Over the past decade or so, China’s achievements in the field of drones have been evident, with various types leading the world. Of course, this has not halted the development of China’s drone industry; on the contrary, Chinese drones are climbing to higher levels. For example, as reported by the English edition of the Global Times on January 30th, the Rainbow-7 drone (also known as CH-7) may make its debut at the Zhuhai Airshow at the end of the year.
Rainbow-7 was displayed as a model at the Zhuhai Airshow as early as 2018. Considering this, it should have been in the research and development stage over the past few years. According to the report from the Global Times, Rainbow-7 has already completed prototype testing, proving that the flying-wing layout is indeed effective and its performance is quite outstanding. In less than a year, it’s unlikely that a new aircraft in the prototype testing stage could be developed. If it appears at the Zhuhai Airshow in November this year, it’s most likely a prototype or a validation model. Even if it participates in the exhibition in a ground static manner, it would be much stronger than the previous models.
The Global Times report on Rainbow-7 does not provide much information; it only lists some basic features, such as high-level stealth capabilities and long range. Moreover, it is believed that the upcoming model differs somewhat from the model exhibited several years ago. For example, the wingspan of the new model reaches up to 26 meters, with a maximum takeoff weight of 10 tons, capable of carrying missiles or other airborne weapons, and a ceiling raised to around 15,000 meters. Rainbow series drone designer Shi Wen confirmed that Rainbow-7 “will focus more on all-weather reconnaissance and monitoring in highly dangerous environments” and can continue to surveil enemy targets for longer periods.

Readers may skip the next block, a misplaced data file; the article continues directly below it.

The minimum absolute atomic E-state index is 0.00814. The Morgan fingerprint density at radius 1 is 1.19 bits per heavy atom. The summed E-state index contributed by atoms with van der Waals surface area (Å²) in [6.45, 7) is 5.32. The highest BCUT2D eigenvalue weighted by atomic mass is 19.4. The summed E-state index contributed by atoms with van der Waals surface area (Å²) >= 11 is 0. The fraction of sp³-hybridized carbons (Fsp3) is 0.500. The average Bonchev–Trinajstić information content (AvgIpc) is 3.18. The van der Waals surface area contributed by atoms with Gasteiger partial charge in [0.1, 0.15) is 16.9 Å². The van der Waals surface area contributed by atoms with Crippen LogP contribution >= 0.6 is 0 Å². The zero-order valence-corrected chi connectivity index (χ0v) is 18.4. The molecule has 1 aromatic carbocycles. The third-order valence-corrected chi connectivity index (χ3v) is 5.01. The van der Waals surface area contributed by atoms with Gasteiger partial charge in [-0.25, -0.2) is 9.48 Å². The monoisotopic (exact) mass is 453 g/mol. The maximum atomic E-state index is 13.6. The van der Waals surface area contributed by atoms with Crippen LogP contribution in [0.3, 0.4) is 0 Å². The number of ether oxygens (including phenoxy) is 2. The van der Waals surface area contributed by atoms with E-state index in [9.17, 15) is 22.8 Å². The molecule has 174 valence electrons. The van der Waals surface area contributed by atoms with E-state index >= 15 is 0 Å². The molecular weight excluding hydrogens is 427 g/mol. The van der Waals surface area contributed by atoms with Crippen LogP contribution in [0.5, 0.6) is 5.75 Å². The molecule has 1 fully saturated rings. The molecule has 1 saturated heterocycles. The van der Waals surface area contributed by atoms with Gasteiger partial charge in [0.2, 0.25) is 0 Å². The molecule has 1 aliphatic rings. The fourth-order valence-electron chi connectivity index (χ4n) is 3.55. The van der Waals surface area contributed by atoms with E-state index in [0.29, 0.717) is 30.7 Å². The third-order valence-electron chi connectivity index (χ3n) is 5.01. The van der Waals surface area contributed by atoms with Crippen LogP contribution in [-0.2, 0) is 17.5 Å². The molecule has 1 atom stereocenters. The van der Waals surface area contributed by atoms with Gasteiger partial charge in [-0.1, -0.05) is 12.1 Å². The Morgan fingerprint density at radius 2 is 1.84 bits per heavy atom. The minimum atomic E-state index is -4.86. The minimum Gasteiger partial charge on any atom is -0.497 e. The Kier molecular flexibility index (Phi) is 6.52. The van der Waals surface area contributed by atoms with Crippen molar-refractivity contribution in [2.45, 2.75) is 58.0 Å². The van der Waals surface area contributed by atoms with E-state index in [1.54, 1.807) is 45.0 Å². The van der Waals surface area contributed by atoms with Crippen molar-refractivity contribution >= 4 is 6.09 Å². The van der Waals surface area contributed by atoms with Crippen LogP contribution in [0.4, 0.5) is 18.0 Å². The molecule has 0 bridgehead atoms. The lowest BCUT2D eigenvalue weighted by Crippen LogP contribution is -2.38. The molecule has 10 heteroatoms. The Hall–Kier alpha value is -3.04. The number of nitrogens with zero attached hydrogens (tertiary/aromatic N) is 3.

From these descriptions, Rainbow-7 should be a high-altitude, long-endurance reconnaissance-strike integrated unmanned aerial vehicle with stealth capabilities. Considering its size, it could even be considered a type of unmanned stealth bomber. Due to its flying-wing structure, Rainbow-7’s speed should not be too high; there were previous reports indicating a maximum speed of up to 0.75 Mach. Flying-wing aircraft have never been known for their high speed but rather rely on stealth capabilities and high ceiling to enhance survivability, which also confirms the view that Rainbow-7 is intended to carry out missions in highly dangerous environments.
Currently, there is no more specific data disclosed about the new Rainbow-7 model, so speculation can only be based on previously disclosed general information. As an advanced unmanned aerial vehicle adopting a flying-wing stealth design, Rainbow-7 would likely integrate a large number of advanced radars and sensor devices if it were to carry out reconnaissance-strike missions, ensuring the detection of ground or sea targets from an altitude of tens of thousands of meters. Fortunately, the fuselage is large enough to accommodate a plethora of avionics equipment.